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Why You Will Hoard Your Halloween Candy


Once upon a time, I was in fifth grade, and my mom thought I was dyslexic because I wasn’t an obsessive reader. My mom firmly believed that my reading skills were subpar despite my good grades. Thus, she decided to take me to this summer camp run by a scary psychologist who still wore her stiff gym uniforms from her long-gone days as a PE teacher and a football coach. The moment I walked into the camp, the first thing I noticed was the candies that covered the giant black tables at which the other students and I were supposed to sit. At first, I was a little confused because I thought the candy was probably part of a reward system for being well-behaved or doing well in some activities. Most adults would not normally put that much candy in front of an elementary school kid, such as myself, to save themselves from dealing with a sugar-high, energizer-bunny child. Despite being scared of the psychologist, I decided to ask her if I could have the candy, even having done nothing to deserve it. She told me that the candy was supposed to keep me focused on the activities of this camp because sucking things stimulates a certain part of your brain that helps you focus. (Upon further research, I learned that sucking things stimulates the brainstem, which indirectly stimulates the prefrontal cortex, the region in your brain responsible for focusing.) As all of the other students started to enter the camp, I realized that they were all boys in high school. Then it started to make more sense. The psychologist felt comfortable leaving copious amounts of candy in front of her students without worrying about them becoming hyper because most of them were old (compared to me at least). For me, it ended up being a funky experience that involved a lot of colorful language, as I was an 11-year-old child playing mental speed games against five teenage boys. Sometimes we played games that involved grouping cards together based on characteristics under time constraints. Other times we played Spot it!, which is a speed game that tests your ability to recognize minute details. Throughout the camp, I was never able to appreciate the fact that I wasn’t as old or cool as the boys. However, by never losing a game and winning many, I successfully maintained that, rather than being inferior, I was definitely smarter than them. I also managed to consume ungodly amounts of candy during the period of the camp. Overall, I honestly found the camp to be quite enjoyable.

Essentially, I just told you that sucking hard things, like hard candy, helps you focus. This is why you should carefully accumulate an assortment of hard candies this Halloween. Some varieties that you should consider amassing are Jolly Ranchers, the hard ones, not the chews; Dum-dums, a classic; and Chupa Chups, nice big lollipops with a cute name. (Avoid War Heads, as the extreme sourness will be off-putting and keep you from concentrating.) This candy that you have amassed should be distributed to each of your study sessions throughout the rest of the school year. Keep ten times the amount of sugar you consume in other months for April and May, as this is AP season. Because candy supposedly improves your concentration, you will want to keep that candy stocked up, so you can study with hypereal amounts focus to obtain those beautiful A grades and those gorgeous, little fives on your AP tests. (Or the candy can just be an excuse to comfort yourself with sugar, especially during times of stress. But no one needs to know that.)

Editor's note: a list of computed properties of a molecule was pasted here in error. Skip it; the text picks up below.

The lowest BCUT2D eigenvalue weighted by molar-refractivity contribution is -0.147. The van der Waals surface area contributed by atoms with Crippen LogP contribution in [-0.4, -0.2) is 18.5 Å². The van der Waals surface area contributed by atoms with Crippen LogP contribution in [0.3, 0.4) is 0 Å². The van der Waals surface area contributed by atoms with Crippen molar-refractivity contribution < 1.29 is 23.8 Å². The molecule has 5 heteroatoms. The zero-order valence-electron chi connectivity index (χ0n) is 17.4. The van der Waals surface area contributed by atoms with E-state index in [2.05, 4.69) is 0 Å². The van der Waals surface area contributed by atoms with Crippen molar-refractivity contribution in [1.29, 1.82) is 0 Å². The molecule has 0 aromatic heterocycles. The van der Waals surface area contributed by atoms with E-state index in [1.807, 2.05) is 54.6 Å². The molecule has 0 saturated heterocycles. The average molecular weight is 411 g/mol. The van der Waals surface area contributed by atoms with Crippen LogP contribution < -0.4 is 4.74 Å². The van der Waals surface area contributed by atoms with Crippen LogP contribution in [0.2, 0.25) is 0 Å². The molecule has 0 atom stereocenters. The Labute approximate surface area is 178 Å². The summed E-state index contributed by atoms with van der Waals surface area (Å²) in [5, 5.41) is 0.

When your parents ask you why you are hoarding more candy than your 10-year-old, baby cousin, you are going to craft an elegant Rogerian argument, in which you will promote yourself while appeasing the opposing party, your parents. To establish your credibility—your ethos—you must cite the scary psychologist, Tere Linzey. If you want to go a step further, cite her book “Measuring Up!” about the psychology of focusing on tasks that involve finding patterns, such as reading. This book is relevant because it demonstrates that the psychologist knew what she was saying when she told me about how sucking candy improves concentration, as she has done extensive research on the topic of focus. (I haven’t read the book, so I don’t actually know what it says. Therefore, if you really want to cite it, then you’re probably going to have to read it or research it, at the very least.) After you have cited the psychologist, you will proceed to pacify your opponents, or, rather, your parents, by stating that candy will improve your performance on the AP exams (by helping you focus while studying, obviously) through the use of logic, otherwise known as logos.” Next, you will establish your pathos (add an emotional appeal to your argument). You will explain to your parents that you want to make their dreams come true by becoming a doctor or an engineer, the lucrative professions, which they tell you that you have to obtain when they lecture you about your future. You have to state that having a monstrously colossal stash of candy will enable you to get perfect grades, so you get into a top-tier college, majoring in something that corresponds to the profession that your parents desire for you. You will tell them that you will undoubtedly end up in that profession. At this point, you will have managed to please yourself by providing yourself with candy and your parents with an increased assurance of your future success.

You are welcome for the advice. Happy Halloween!

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